Return to Oz – The Recovery of the Humpback Whale

The west coast population has increased by nine percent and the east coast population has increased by ten percent. These are the highest increases documented worldwide.

Humpback Whale Jumping Image: By Cornelia Oedekoven, according to photo caption Removed watermark read: http://swfsc.nmfs.noaa.gov/PRD/ Cornelia Oedekoven ([1]) [Public domain], via Wikimedia Commons

Australia is a country with one of the highest numbers of species that are facing extinction, decline, or negative human impacts. However, improvements have been seen in the past decade, with several occurrences of animals rebounding or thriving. One example is the humpback whale, as a new study published in Marine Policy has revealed.

The study reviewed a vast amount of data which had been collected in past studies. Humpback whales breed in waters off the east and west coasts of Australia. Both populations are currently listed as ‘vulnerable’ by the Environment Protection and Biodiversity Conservation (EPBC) Act 1999 the Australian Government’s central piece of environmental legislation. Yet the authors of the study report that the data shows population increases of remarkable rates. By 2012, the west coast population has increased by nine percent and the east coast population has increased by ten percent. These are the highest increases documented worldwide.

Lead author of the study, Dr Michelle Bejder, says: “Our conclusions serve as an example of optimism and hope in the conservation of marine fauna protection, as the relentless communication of marine conservation problems does not always encourage politicians, policy makers, and the public to solve them. We highlight a success story, which provides hope and optimism that ongoing conservation actions can prevail.”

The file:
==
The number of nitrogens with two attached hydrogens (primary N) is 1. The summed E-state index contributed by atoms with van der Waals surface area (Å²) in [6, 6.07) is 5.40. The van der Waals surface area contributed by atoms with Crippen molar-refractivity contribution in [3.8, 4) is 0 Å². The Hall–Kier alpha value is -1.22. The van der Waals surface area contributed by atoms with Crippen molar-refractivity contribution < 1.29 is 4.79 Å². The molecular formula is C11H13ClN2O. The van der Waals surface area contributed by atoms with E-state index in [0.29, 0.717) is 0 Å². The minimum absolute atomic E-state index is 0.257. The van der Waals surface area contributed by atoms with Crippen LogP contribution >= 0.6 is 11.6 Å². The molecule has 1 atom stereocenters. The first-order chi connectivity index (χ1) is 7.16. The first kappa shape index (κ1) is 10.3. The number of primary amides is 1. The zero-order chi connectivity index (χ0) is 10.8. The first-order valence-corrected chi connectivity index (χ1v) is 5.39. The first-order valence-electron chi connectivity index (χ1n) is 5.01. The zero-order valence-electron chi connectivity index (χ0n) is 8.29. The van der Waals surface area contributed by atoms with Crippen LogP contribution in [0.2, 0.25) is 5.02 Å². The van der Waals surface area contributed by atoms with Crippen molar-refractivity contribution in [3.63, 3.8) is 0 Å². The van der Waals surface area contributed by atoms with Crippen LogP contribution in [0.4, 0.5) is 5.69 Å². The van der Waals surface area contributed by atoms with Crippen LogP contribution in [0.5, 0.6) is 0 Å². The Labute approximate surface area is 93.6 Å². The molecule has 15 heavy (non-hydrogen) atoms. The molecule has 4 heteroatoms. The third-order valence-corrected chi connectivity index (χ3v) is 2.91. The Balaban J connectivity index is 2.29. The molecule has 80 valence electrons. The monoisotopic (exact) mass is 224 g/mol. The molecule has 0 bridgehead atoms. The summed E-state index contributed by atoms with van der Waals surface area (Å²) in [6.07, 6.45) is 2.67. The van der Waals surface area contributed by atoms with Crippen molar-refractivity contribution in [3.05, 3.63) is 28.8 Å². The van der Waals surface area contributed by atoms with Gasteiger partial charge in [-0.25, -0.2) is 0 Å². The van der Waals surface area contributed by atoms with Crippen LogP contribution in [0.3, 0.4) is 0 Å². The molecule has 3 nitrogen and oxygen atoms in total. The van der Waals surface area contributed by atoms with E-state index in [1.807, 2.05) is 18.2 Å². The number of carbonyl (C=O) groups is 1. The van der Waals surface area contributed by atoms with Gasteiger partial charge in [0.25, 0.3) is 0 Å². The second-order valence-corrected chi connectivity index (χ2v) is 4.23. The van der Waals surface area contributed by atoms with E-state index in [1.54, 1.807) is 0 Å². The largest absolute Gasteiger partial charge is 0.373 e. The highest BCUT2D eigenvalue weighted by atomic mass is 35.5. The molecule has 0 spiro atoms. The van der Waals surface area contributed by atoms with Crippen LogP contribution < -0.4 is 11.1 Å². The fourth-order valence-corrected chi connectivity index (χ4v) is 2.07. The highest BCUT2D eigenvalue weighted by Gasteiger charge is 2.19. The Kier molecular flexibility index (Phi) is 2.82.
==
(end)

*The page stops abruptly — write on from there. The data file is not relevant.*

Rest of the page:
She summarises the main findings of the study, describing the whale’s recovery as “an opportunity to celebrate success at two levels: (1) the successful implementation of contentious international management actions to protect marine species; and (2) the wise and significant investment in conservation science, illustrating how society can respond to strong conservation interventions to achieve outcomes that are not simply for immediate, human material gains. While significant (often seemingly insurmountable) obstacles stand in the face of conserving many marine species and ecosystems, humpback whales provide an opportunity to embrace a conservation success.”

Both Australian populations have reached numbers higher than they were prior to the whaling era (between 1912 and 1972) – the west coast population by 90% and the east coast population by 63%. This means that these humpback whales no longer fit the criteria of the EPBC Act, so a revision of their conservation status is proposed. If they were to be removed from the threatened species list, research and management funding could be redirected to enhance the survival of other species and ecosystems that are at greater risk of extinction. The whales would still receive some protection because they are a migratory species so are still a Matter of National Environmental Significance in Australia.

What is essential, however, is the continued global moratorium on commercial whaling, something vital to maintaining the humpback whale’s recovery. Other threats also remain. Co-author Dr David Johnston said: “Future challenges in Australia will be to protect a marine environment that contains growing humpback whale populations and to develop alternative approaches to ecological sustainability. There will be increases in interactions with maritime users, including acoustic disturbance from noise, collisions with vessels, entanglements in fishing gear, habitat destruction from coastal development and cumulative interactions with the whale-watch industry. Therefore, adaptive management actions and new approaches to gain public support will be vital to maintain the growth and recovery of Australian humpback whales and prevent future population declines.”

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